Posted by Completely lost?! on Thursday, September 10, 2009 at 10:31pm.
Do you see anything here:
7x+3y= pi 4x-6y= pi^2 2x+3y= 0 4x+6y= 0 2x+3y=1 4x+ 6y= 1
x+y=5 x+2y=10
I don't see anything wrong with the following:
x+y=5 x+2y=10
Do you see anything here?
2x-3y=5 4x-6y=10
I'm soryy i think i wrote this wrong there are like 4 questions in one of the questions
1. 7x+3y= pi 4x-6y= pi^2
2. 2x+3y= 0 4x+6y= 0 2
3. x+3y=1 4x+ 6y= 1
4. x+y=5 x+2y=10
5. 2x-3y=5 4x-6y=10
I am pretty sure i can figure out 2-4 (i wanted to check my answers on those though) but i am not sure how to do the fist one
The best way to check is to eliminate one of the two variables.
1. case U
If it comes up with ax+by=c like any other equation, there is a unique solution.
2. Case I
If it comes up with 0x+0y=0, this means that one equation is the linear transformation of the other, such as
3x+2y=4
6x+4y=8
Then we conclude that there is only one equation for two unknowns, the solution of which is
x=(4-2y)/3
Any value of y with the corresponding value of x is acceptable as solution, so this is case I, infinitely many solutions.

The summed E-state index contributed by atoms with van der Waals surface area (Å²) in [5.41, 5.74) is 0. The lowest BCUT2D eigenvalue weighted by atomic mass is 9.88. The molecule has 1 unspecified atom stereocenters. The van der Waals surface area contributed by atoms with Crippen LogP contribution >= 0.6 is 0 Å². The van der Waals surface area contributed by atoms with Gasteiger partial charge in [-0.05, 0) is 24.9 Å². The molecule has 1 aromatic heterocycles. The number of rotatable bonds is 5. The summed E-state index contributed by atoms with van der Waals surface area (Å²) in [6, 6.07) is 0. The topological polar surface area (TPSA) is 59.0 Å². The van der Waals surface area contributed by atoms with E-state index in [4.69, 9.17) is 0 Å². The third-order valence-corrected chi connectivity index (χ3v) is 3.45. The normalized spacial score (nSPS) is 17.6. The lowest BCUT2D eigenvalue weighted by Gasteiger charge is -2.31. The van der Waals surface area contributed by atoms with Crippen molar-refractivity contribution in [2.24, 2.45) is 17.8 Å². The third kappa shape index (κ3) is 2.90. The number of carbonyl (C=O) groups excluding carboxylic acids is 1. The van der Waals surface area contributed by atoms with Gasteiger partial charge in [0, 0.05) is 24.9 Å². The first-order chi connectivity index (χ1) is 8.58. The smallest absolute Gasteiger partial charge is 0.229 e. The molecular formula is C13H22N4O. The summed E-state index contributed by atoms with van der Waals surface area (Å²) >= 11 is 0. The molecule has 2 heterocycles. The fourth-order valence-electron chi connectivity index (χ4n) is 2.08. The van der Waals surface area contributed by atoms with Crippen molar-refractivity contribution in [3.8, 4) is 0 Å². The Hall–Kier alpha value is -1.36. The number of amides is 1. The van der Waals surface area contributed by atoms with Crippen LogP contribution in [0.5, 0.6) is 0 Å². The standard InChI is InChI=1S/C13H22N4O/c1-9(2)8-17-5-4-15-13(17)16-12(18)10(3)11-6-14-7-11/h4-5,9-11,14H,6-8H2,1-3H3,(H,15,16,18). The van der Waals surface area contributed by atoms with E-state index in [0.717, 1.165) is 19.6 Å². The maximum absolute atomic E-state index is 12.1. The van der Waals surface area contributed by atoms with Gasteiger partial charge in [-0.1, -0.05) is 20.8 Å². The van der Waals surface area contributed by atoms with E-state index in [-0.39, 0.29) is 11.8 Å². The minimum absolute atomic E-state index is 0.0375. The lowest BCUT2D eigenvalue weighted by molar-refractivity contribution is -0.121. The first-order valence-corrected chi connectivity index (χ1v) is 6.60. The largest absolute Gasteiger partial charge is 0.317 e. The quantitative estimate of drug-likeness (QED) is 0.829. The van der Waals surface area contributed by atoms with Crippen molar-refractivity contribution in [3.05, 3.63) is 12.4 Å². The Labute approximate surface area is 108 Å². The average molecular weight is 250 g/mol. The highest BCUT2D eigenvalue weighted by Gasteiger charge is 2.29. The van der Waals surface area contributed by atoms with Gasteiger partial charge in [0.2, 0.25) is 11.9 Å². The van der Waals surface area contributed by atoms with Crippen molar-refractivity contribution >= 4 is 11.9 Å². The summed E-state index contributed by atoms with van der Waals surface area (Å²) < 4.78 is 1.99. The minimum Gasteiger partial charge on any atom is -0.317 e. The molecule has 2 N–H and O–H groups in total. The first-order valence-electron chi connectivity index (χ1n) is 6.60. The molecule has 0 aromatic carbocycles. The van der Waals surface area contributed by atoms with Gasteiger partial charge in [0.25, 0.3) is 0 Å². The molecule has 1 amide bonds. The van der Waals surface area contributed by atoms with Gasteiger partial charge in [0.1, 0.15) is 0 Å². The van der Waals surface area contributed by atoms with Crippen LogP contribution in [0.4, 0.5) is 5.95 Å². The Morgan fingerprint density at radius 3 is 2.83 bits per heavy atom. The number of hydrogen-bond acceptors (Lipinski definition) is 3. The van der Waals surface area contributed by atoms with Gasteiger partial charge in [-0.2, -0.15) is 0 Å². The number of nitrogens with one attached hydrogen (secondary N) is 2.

3. case N
If, after elimination of one variable, we come up with 0x+0y=5, which is impossible, then we conclude that there is no solution. Example:
x+y=3
2x+2y=8
Post your answers for a check if you wish.
1. case U
If it comes up with x=2, or 4y=6 like any other solution, there is a unique solution.
From http://www.jiskha.com/display.cgi?id=1252725501
1. 7x+3y= pi 4x-6y= pi^2
2. 2x+3y= 0 4x+6y= 0
3. x+3y=1 4x+ 6y= 1
4. x+y=5 x+2y=10
5. 2x-3y=5 4x-6y=10
1.U 2.N 3.N 4.U 5.I
Here is the check requested:
1. correct
2 If the equations are
2x+3y= 0
4x+6y= 0
as you posted above, the answer of No Solution is not correct. Try to eliminate one variable and see to which case it belongs.
3. Try again to eliminate one of the variables and see to which case it belongs.
4. correct
5. correct